Underground Palestinian leaders may soon issue a "declaration of independence" designed to fill the power vacuum left by Jordan in Israeli-occupied territory, Palestinian sources said Friday.
The declaration, according to one Palestinian source, would be an effort to pave the way for local contact with Israeli authorities and circumvent Israeli opposition to dealing with the PLO in the wake of Jordan's severing of ties with the West Bank.Jordan's King Hussein ignited debate over the future of the occupied lands with a series of measures aimed at cutting legal and administrative ties.
In the latest such move, Hussein on Thursday fired 21,200 teachers, hospital workers, agriculture officials and others with a payroll of $45 million a year.
Prime Minister Yitzhak Shamir and other officials said Friday that for political and financial reasons, Israel would not step in to assume the role being abandoned by Hussein.
At the same time, Israeli officials made clear they would not agree to let the Palestine Liberation Organization take over the functions.
The Palestinian source, who spoke on condition of anonymity, said local groups such as doctors and lawyers' unions would replace Jordanian-run organizations.
He said the declaration was a "serious option," and drafts are being studied by the United National Leadership for the Uprising, a clandestine group linked to the PLO.
The Arab rebellion in the occupied territories broke out Dec. 8. Since then, 236 Palestinians and four Israelis have been been killed.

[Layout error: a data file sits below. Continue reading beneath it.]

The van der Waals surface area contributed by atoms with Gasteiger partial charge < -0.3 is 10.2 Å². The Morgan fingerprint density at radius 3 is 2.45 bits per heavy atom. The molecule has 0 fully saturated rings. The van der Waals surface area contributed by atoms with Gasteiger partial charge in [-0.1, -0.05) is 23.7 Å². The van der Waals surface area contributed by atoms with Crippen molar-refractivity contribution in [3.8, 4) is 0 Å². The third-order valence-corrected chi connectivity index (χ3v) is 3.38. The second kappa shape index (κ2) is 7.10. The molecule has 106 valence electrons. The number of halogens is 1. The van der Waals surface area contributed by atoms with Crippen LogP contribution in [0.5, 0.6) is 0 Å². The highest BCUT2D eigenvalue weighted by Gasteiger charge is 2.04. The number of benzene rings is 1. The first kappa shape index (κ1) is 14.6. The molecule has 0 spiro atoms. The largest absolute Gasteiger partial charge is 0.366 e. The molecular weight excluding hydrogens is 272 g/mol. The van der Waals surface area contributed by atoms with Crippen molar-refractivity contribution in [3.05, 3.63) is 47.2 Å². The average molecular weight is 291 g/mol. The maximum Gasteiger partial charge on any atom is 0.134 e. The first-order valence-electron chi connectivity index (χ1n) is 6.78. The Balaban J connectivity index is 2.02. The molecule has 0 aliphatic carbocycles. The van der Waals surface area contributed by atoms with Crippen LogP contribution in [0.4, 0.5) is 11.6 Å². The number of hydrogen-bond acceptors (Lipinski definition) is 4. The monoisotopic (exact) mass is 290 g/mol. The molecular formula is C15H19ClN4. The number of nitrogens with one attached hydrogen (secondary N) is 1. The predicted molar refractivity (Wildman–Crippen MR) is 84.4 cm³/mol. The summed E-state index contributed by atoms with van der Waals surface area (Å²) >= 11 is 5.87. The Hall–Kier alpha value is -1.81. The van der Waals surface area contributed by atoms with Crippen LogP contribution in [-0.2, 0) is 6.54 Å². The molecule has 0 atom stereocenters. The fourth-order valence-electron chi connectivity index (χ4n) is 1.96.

The source said the proposed declaration implicitly recognizes Israel's right to exist and calls for a state in "only part of Palestine" - a reference to territory occupied in the 1967 Middle East war.
The underground leaders, who have directed anti-Israeli resistance with weekly communiques, may publish the document in leaflet form in the next few weeks, the source said. He said any such move would be coordinated with the PLO.
Another Palestinian source, however, said the declaration failed to gain approval at a secret meeting two weeks ago of supporters of PLO chief Yasser Arafat's outlawed Fatah organization.
He said the draft was set aside temporarily for fear it would be rejected by hard-line and Syrian-backed PLO factions.
Journalist Daoud Kuttab was the only Palestinian to openly support the idea of a declaration, endorsing the proposal in an article.
"We can ask the rest of the world to start recognizing us and the dream will become reality without waiting for the solution to be served up to us on a silver platter at an international conference," Kuttab wrote in the Israeli-Arab weekly Al Sinara published in Nazareth.
In Amman, Jordan, a senior PLO official said Friday that Arafat would soon visit the kingdom to discuss the implications of Hussein's actions.
The official, who spoke on condition of anonymity, did not say when the visit would be. But he said a senior Palestinian delegation was expected within days to prepare for the visit.
Among the Palestinian employees fired by Jordan were 5,200 civil servants who continued in their jobs after Israel's West Bank military government was created in 1967.